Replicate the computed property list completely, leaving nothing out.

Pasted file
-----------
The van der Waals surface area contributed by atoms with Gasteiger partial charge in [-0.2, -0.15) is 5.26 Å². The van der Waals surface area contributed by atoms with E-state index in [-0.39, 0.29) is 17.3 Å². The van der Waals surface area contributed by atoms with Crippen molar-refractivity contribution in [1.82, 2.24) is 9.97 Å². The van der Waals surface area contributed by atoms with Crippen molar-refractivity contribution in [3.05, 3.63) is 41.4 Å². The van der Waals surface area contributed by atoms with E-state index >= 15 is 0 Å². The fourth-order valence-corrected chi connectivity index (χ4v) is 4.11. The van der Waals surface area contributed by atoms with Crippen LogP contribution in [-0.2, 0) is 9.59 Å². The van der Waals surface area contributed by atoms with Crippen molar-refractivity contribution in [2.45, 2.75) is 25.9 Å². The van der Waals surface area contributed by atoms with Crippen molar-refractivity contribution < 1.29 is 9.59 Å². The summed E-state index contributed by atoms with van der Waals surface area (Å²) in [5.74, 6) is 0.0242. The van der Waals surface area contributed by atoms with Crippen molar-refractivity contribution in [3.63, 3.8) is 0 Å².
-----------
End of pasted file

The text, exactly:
The van der Waals surface area contributed by atoms with Gasteiger partial charge in [-0.2, -0.15) is 5.26 Å². The van der Waals surface area contributed by atoms with E-state index in [-0.39, 0.29) is 17.3 Å². The van der Waals surface area contributed by atoms with Crippen molar-refractivity contribution in [1.82, 2.24) is 9.97 Å². The van der Waals surface area contributed by atoms with Crippen molar-refractivity contribution in [3.05, 3.63) is 41.4 Å². The van der Waals surface area contributed by atoms with E-state index >= 15 is 0 Å². The fourth-order valence-corrected chi connectivity index (χ4v) is 4.11. The van der Waals surface area contributed by atoms with Crippen LogP contribution in [-0.2, 0) is 9.59 Å². The van der Waals surface area contributed by atoms with Crippen molar-refractivity contribution in [2.45, 2.75) is 25.9 Å². The van der Waals surface area contributed by atoms with Crippen molar-refractivity contribution < 1.29 is 9.59 Å². The summed E-state index contributed by atoms with van der Waals surface area (Å²) in [5.74, 6) is 0.0242. The van der Waals surface area contributed by atoms with Crippen molar-refractivity contribution in [3.63, 3.8) is 0 Å².